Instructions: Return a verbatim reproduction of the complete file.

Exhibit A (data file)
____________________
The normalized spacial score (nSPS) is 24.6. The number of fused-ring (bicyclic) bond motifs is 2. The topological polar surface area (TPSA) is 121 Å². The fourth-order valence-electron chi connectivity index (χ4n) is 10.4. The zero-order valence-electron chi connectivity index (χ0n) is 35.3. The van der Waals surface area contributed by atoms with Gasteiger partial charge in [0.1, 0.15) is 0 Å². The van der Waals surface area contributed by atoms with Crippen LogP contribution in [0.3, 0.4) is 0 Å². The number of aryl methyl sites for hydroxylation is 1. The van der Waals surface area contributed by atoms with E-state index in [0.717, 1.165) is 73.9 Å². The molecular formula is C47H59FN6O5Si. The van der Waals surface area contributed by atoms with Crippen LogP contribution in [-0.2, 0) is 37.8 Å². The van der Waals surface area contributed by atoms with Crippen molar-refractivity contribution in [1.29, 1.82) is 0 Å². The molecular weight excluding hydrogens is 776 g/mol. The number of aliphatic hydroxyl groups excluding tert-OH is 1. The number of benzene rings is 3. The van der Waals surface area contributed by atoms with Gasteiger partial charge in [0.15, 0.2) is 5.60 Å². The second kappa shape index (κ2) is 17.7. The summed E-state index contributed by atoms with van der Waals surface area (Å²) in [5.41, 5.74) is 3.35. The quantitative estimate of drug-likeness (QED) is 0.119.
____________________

The normalized spacial score (nSPS) is 24.6. The number of fused-ring (bicyclic) bond motifs is 2. The topological polar surface area (TPSA) is 121 Å². The fourth-order valence-electron chi connectivity index (χ4n) is 10.4. The zero-order valence-electron chi connectivity index (χ0n) is 35.3. The van der Waals surface area contributed by atoms with Gasteiger partial charge in [0.1, 0.15) is 0 Å². The van der Waals surface area contributed by atoms with Crippen LogP contribution in [0.3, 0.4) is 0 Å². The number of aryl methyl sites for hydroxylation is 1. The van der Waals surface area contributed by atoms with E-state index in [0.717, 1.165) is 73.9 Å². The molecular formula is C47H59FN6O5Si. The van der Waals surface area contributed by atoms with Crippen LogP contribution in [-0.2, 0) is 37.8 Å². The van der Waals surface area contributed by atoms with Crippen molar-refractivity contribution in [1.29, 1.82) is 0 Å². The molecular weight excluding hydrogens is 776 g/mol. The number of aliphatic hydroxyl groups excluding tert-OH is 1. The number of benzene rings is 3. The van der Waals surface area contributed by atoms with Gasteiger partial charge in [0.15, 0.2) is 5.60 Å². The second kappa shape index (κ2) is 17.7. The summed E-state index contributed by atoms with van der Waals surface area (Å²) in [5.41, 5.74) is 3.35. The quantitative estimate of drug-likeness (QED) is 0.119.